As a new report by consultants McKinsey and Co makes plain (see a summary in The Economist), spending on NZ's factory schools has rocketed in the last few years, while results have ... slid back.
So we're left staring into the maw of a great truth: throwing money at education doesn't give you better education. The less that's spent on the factory schools, the worse the results; the more that's spent on the government's factory school, the worse the results. We're left to deduce (as we must with all government spending binges) that education isn't a function of the money that's thrown at it; what matters more is what that money is spent on.
What it's been spent on in recent years is bullshit, mush and toxic swill.
Rather than continuing to reward failure, as recent governments have done, it's time for a radical rethink and a wholesale rejection of NZ's educational establishment who've sucked up the money, and produced only failure.
Allow me to quote myself from a couple of years ago, pointing out the difference between the libertarian view of public education differ from those of conservatives and liberals, who between them think money and efficiency are the answers to good education:
THE LIBERAL VIEW: The liberal view is that all that is wrong with public education can be fixed with more money, better staff-student ratios, greater control of curriculum, more qualified teachers and more paperwork.The proper goal of education is not socialisation or pacification or control. As Lisa Van Damme, the principal of the Van Damme Academy, argues:
The result of several generations of liberal education policies have however been high levels of “functional illiteracy” and innumeracy, dripping-wet political correctness, central planning of curricula and truckloads of more paperwork – not to mention a failing examination system and degrees dog pedicures and air-hostessing. None of this has aroused liberals to question their thinking however; their prescription for their failure is more of the same.
THE CONSERVATIVE VIEW: The view of conservatives is that public education needs to be made more efficient in its delivery of the curriculum. With more efficiency, goes the argument, delivery of education will be better. This is essentially the thrust of National’s various policies: greater efficiencies bringing better education, while leaving aside altogether any focus on the poison peddled by the curriculum delivered.
THE LIBERTARIAN VIEW: Libertarians disagree. Libertarians maintain that public education is all too efficient: that is, it is ruthlessly efficient at delivering the government’s chosen values. And so it has – we now have several generations who are culturally safe, politically correct and unable to read a newspaper, a bus timetable or operate a simple appliance -- ‘good citizens’ of whom forty-two percent are ‘functionally illiterate’ (see the 1996 International Adult Literacy Survey for the sad details, which are now even sadder).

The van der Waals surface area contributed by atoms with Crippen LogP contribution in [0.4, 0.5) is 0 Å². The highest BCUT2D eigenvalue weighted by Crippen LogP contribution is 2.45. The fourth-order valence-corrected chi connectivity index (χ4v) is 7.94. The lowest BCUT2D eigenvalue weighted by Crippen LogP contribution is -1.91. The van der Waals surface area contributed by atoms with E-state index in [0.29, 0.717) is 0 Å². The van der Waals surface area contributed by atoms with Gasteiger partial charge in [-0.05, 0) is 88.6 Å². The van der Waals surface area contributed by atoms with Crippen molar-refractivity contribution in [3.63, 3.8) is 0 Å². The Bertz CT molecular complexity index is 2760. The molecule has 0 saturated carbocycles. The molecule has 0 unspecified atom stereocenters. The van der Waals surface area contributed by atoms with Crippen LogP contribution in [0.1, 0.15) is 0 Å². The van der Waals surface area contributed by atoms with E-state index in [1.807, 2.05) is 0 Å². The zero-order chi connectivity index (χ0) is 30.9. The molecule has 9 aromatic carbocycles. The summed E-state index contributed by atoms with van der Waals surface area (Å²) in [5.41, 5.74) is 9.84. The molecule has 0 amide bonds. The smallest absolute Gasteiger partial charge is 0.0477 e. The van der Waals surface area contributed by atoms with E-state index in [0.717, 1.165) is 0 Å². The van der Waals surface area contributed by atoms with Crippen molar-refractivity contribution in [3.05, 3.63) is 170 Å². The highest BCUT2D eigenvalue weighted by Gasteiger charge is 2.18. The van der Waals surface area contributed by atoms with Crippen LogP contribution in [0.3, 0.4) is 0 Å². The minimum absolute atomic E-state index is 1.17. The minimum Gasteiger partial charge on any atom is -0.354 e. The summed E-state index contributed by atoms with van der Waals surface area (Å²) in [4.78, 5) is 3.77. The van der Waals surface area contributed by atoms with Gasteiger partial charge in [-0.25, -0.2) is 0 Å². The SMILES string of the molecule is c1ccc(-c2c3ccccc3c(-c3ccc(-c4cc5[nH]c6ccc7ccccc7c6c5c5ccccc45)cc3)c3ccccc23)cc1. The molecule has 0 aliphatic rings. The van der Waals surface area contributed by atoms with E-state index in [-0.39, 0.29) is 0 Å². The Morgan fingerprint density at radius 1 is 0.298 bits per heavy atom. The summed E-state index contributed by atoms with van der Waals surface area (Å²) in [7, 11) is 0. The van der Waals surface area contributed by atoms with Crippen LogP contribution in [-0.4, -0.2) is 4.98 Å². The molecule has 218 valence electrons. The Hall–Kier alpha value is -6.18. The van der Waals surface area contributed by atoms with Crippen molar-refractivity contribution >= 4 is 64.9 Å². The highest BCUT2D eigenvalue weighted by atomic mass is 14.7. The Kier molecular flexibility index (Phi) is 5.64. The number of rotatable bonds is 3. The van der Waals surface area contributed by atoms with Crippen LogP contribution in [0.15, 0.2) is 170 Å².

Previously the government's chosen values included banning the speaking of Maori in schools; this has now changed, of course, and speaking Maori at school is now compulsory, as is the teaching of the ordained versions of Te Tiriti and the inculcation of the ideas of multiculturalism and the inferiority of western culture. Sadly, there is too little time left for reading, and when there is whole language teaching ensures little of this is achieved anyway.
Such is the case when inculcating the state's chosen values are given precedence over giving the child's mind wings.
"What happens in our schools is a very big part of shaping the future of New Zealand," says Helen Clark in a recent speech, acknowledging that this is the way subjects are made out of young citizens.
Libertarians agree with Ms Clark's statement, which is precisely why we want governments away from the schools, away from curricula, and away from the education of New Zealand's children altogether. Both Liberals and conservatives endorse state control of schools and curricula and children; they both seek state control, and they both seek to be the state. By contrast, Libertarians maintain that a complete separation of school and state is needed, and for the same reason we have a separation between church and state.
The proper goal of education is to foster the conceptual development of the child—to instill in him the knowledge and cognitive powers needed for mature life. It involves taking the whole of human knowledge, selecting that which is essential to the child’s conceptual development, presenting it in a way that allows the student to clearly grasp both the material itself and its value to his life, and thereby supplying him with both crucial knowledge and the rational thinking skills that will enable him to acquire real knowledge ever after. This is a truly progressive education—and parents and students should settle for nothing less.Bravo.
UPDATE: It should be obvious that it's better ideas rather than more money that leads to better education. Walter Williams points to a film showing where so many of today's bad ideas come from: from the academic cesspools known as universities:
The average taxpayer and parents who foot the bill know little about the rot on many college campuses. "Indoctrinate U" is a recently released documentary, written and directed by Evan Coyne Maloney, that captures the tip of a disgusting iceberg. The trailer for "Indoctrinate U" can be seen at www.onthefencefilms.com/movies.html.